“There should be a two-pronged approach to ensuring each student has adequate support while being fully included in mainstream lessons. The first step is to embed into Initial Teacher Training (ITT) the idea that all teachers should see themselves as SEND teachers, even if they plan to teach in a mainstream setting. This is because all teachers will have pupils in their class who have SEND across a range of needs and abilities. Therefore, the content of their training needs to reflect this reality, by prioritising high-quality instruction and training on how to support SEND pupils.”
“The new training materials for Early Career Teachers (ECTs) currently has very little SEND-specific content”
“Secondly, there needs to be more specialist training routes for those looking to enhance their abilities as SEND teachers. Currently a large majority of specialist teachers are having to learn ‘on the job’ and so are entering into a role unprepared for offering the highest possible support. The new training materials for Early Career Teachers (ECTs) currently has very little SEND-specific content. This should include more SEND content to better prepare ECTs to meet the needs of SEND students.”
Gaps in SEND-related training
He concurs with Fraser that there are gaps in SEND-related training and training routes. However, he believes the solution may not just be found in providing direct additional funding to schools because it may not tackle the source of the issue. After all, SEND teachers already receive additional funding through SEND points. To address the problems teachers face, he argues that any additional funding should be deployed to update teacher training courses, or to allocate to schools for “the specific purpose of investing in their teachers to further develop their SEND support skills.”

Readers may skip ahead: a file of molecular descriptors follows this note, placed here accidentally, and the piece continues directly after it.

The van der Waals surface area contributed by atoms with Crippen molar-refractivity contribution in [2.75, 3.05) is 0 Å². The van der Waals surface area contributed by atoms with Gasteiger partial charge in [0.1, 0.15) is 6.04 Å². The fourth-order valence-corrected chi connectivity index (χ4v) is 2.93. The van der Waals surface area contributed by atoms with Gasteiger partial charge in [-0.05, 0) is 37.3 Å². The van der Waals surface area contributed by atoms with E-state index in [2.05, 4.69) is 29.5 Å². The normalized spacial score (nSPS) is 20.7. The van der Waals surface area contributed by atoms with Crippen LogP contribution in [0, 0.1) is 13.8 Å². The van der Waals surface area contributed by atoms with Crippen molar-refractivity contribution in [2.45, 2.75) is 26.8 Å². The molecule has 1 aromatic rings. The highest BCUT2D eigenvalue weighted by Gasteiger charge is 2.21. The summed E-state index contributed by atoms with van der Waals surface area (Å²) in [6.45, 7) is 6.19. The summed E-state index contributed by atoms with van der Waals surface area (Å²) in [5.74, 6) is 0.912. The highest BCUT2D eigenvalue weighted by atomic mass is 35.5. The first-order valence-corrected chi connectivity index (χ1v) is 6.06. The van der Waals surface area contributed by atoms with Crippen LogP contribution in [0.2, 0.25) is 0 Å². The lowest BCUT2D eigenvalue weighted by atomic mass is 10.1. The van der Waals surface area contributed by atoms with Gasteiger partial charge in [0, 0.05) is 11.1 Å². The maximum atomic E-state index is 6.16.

Going beyond the call for additional training and funding, Eastwood says teachers need to develop the right mindset about teaching children and young people with SEND, or even those children who may be deaf while not quite fitting into the category. Awareness of children’s differing needs and abilities is therefore crucial within both schools and Trusts, and this includes embedding SEND awareness into their culture to overcome any misconceptions that might exist – with inclusivity being high priority.
“When working with students with autism, it doesn’t matter what curriculum training you put in place if there is not a very high level of autism awareness and widespread understanding within the student’s educational setting.”
He explains: “When working with students with autism, it doesn’t matter what curriculum training you put in place if there is not a very high level of autism awareness and widespread understanding within the student’s educational setting. Without that awareness and understanding, the provision simply will not be right for those young people and can significantly impact their development.”
To address this challenge, he calls for SEND awareness and training to be pushed up the priority list:
“Having our own specialist classes in our mainstream schools, coupled with senior leadership teams that have the right philosophy when it comes to inclusion, are key ingredients that help, but you cannot underestimate the value of having a special school such as JFK as part of our family of schools because it’s their sharing of expertise that has helped us to be successful across our own Trust. We have noticed a substantial difference in the progress, enjoyment, and confidence of our SEND pupils as a result of being in an environment where their needs are understood.”
Deaf children: Mixing and learning
Returning to the conversation about how teachers can help deaf children to mix and learn well with hearing pupils, Fraser argues that good classroom management is key. Given the opportunity, she finds that deaf children can often learn alongside hearing children with the vast majority of them going to mainstream schools already. “However, deaf pupils struggle to learn in noisy environments”, she reveals before commenting: “So, for example, keeping background noise down, waiting for everyone to be quiet before talking, or asking classmates to speak one at a time can make a huge difference.”